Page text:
The invasion is under way. The newest generation – those so-called Millennials born since the 1980s and raised on ever-present mobile devices, ubiquitous online access and social media – are entering the digital workplace in force.
How will the unique environment that this generation grew up in influence the way they work? There’s plenty of social and political research on Millennials but little geared at helping IT managers support and get the best out of this technology-engaged cohort. With that in mind, we surveyed 400 U.S. Millennials, ages 20 through 29, on their attitudes and behavior around at-work technology and tech support, communications preferences and problem-solving styles. We found that Millennials have distinctive characteristics around response time, communications channels and self-sufficiency that IT needs to address to make these workers productive and avoid potential problems.
Everything you have heard about Millennials and instant gratification is true. Although the Millennials we surveyed said they are largely satisfied with tech-support services, they have extremely high — and in many cases unrealistic — expectations for response time. Nearly 60 percent think that only 10 minutes is an acceptable waiting period, while 30 percent said “just a couple of minutes.”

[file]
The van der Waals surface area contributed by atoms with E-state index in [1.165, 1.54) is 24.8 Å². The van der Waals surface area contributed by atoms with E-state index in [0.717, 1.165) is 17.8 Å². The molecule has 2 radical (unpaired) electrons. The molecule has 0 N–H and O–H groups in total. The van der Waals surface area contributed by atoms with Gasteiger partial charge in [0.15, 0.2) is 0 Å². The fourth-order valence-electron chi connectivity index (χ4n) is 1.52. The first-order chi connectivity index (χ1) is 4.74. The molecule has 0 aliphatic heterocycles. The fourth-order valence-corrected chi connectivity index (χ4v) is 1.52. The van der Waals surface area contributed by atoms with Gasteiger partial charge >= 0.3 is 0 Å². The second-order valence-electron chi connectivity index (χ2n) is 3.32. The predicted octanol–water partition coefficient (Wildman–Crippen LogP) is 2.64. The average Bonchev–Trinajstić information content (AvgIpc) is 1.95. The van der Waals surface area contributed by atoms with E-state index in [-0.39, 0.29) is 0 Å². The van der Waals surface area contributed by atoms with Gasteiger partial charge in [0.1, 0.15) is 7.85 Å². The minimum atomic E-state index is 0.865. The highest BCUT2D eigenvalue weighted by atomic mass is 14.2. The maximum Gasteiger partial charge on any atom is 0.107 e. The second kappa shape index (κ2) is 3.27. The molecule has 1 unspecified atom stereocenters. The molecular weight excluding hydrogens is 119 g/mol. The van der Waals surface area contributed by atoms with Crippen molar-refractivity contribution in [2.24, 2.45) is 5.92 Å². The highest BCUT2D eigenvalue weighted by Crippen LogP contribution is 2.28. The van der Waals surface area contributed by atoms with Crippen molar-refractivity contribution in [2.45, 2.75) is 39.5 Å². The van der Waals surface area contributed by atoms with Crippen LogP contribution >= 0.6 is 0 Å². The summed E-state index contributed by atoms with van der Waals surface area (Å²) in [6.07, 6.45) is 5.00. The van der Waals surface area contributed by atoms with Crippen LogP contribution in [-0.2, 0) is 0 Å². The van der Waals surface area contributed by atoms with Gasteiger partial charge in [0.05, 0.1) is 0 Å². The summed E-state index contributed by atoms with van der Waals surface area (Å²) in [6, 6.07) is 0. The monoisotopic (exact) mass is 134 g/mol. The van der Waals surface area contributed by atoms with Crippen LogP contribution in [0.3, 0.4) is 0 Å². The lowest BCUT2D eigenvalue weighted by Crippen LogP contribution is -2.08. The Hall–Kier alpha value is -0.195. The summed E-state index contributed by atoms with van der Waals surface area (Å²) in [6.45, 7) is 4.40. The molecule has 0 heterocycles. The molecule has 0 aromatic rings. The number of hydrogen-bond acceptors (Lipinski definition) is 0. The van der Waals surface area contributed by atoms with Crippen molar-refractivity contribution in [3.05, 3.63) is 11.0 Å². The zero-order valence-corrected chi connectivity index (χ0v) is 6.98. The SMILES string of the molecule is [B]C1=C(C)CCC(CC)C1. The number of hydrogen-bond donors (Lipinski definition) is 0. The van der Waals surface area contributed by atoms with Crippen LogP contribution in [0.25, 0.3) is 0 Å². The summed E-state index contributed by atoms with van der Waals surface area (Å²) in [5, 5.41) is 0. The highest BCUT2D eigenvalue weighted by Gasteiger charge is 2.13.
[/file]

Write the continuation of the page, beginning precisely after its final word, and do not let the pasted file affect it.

We also found that many Millennials like to try to find their own solutions before going through proper IT-mandated procedures (see figure below). Although 39 percent of Millennials turn first to company support upon encountering a technical problem, that means that 61 percent look elsewhere first. A quarter said they seek help from colleagues or friends, and another 24 percent try to figure out a solution via a search engine such as Google.
This kind of behavior can lead to end users making problems worse. But at least most Millennials aren’t broadcasting their problems to the world. Very few said their first recourse was either a forum or social media channel such as Facebook or Twitter. In interviews, Millennials spelled out different reasons for not going to a public social network for support problems. These included speed, privacy and equating public networks with entertainment. Corporate social networks with searchable self-help documentation and FAQs could further minimize external security risks.
As far as communicating with support staff, many Millennials would prefer something other than the two dominant tech support channels — the phone or email. Despite their requirement for immediacy, nearly 6 in 10 Millennials said that the telephone is not their first choice, and 70 percent said the same about email.
The net result? IT support staffs need to work on delivering initial responses faster and through the channels that Millennials prefer. IT should aim to deliver efficient communications through SMS and chat in addition to, and often prior to, phone or email, to balance the Millennials’ expressed needs for immediacy, multitasking and location. And they can steer young employees toward mainstream behavior via training and education on IT policies and limitations, as the survey also showed that nearly two-thirds of Millennials want to learn more about troubleshooting.
For much more detail on supporting this new generation in the enterprise, see this GigaOM Pro report, the first in a two-part series. The second section looks at how IT managers are responding, and there’s an upcoming webinar on August 24 that will feature highlights and discussion.
Image courtesy Flickr user Alex E. Proimos